firstname.lastname@example.org on thu 20 jun 96
We are going to several major gift shows in the middle of August, and
early September and are looking for some unique, classy ideas for a
We currently have a styrofoam system that looks great (it has won
best booth award in the past), however, it is a bulky way of
transporting a unit. We will be displaying a variety of vases and
art pieces and need to maximize our display capabilities, without
sacrificing the look and asthetic appeal of the booth itself.
We have looked at some of the "professional" units, but they are
really expensive and so far the ones that we have seen don't
really meet our requirements.
We have considered wooden boxes that could double for transporting as
well as shelving when turned upside down, glass shelves (with mirrors
and lights), wooden dowell setups and the like. However, none to
date have really caught our imagination. Has anyone seen or used a
system that is versatile, easily portable and adaptable to different
finishes and styles?
Really appreciate your feedback.
Claudia Louise Palermo on fri 21 jun 96
Have you ever thought about using scaffolding? I have seen a potter who
uses small scaffolds to build shelves to present her work at crafts fairs.
Scaffold collapses and is really easy to assemble. It is also very
Jeanette Harris on thu 27 jun 96
>We are going to several major gift shows in the middle of August, and
>early September and are looking for some unique, classy ideas for a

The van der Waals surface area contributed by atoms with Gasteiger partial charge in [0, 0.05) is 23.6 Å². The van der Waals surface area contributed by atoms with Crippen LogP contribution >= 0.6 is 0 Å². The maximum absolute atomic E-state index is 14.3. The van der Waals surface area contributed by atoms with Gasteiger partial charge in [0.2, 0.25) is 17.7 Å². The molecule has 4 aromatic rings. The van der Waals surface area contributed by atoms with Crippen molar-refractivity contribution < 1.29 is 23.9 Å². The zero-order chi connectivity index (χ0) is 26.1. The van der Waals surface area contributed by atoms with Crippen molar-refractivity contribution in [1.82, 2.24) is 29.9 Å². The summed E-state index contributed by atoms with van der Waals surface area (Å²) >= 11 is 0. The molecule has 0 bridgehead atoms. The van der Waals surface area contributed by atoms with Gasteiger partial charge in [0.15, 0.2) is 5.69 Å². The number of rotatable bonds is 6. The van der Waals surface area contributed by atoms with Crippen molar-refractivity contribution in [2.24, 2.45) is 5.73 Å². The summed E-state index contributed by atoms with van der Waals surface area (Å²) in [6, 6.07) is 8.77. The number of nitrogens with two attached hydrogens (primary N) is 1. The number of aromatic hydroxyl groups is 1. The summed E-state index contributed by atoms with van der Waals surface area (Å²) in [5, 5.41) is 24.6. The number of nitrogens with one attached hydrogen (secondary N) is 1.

Plain cardbord boxes make a very versatile display system. (I'm assuming
that your shows will be inside, although I have seen the box system used
outside under a tent.) You can find them at your local paper/packing
supply houses and the ones I located were light grey in color with no
markings. I have also seen them painted white or beige.
Figure the sizes you need by the sizes of your display spaces--I think my
boxes are 3 ft. square. You can experiment with the layouts by using a set
of child's blocks.
A basic display structure can be built in pyramid form, islands, receding
banks or whatever works best at the time. You will need to glue patches of
velcro to create closures that are firm. A flat top piece of any material
that goes with your work covering the top of the last box can be added to
create a finished look. I have seen panels of fabric criss-crossed over
the tops for texture and color.
Smaller boxes can be added on top to create small pedestals or for variety,
small display niches. You could even paint the insides to match or
contrast the rest of the display.
The boxes fold back down flat and are easy to transport. They have to be
protected to keep them looking clean, but other than that, make very good
Good luck on your shows!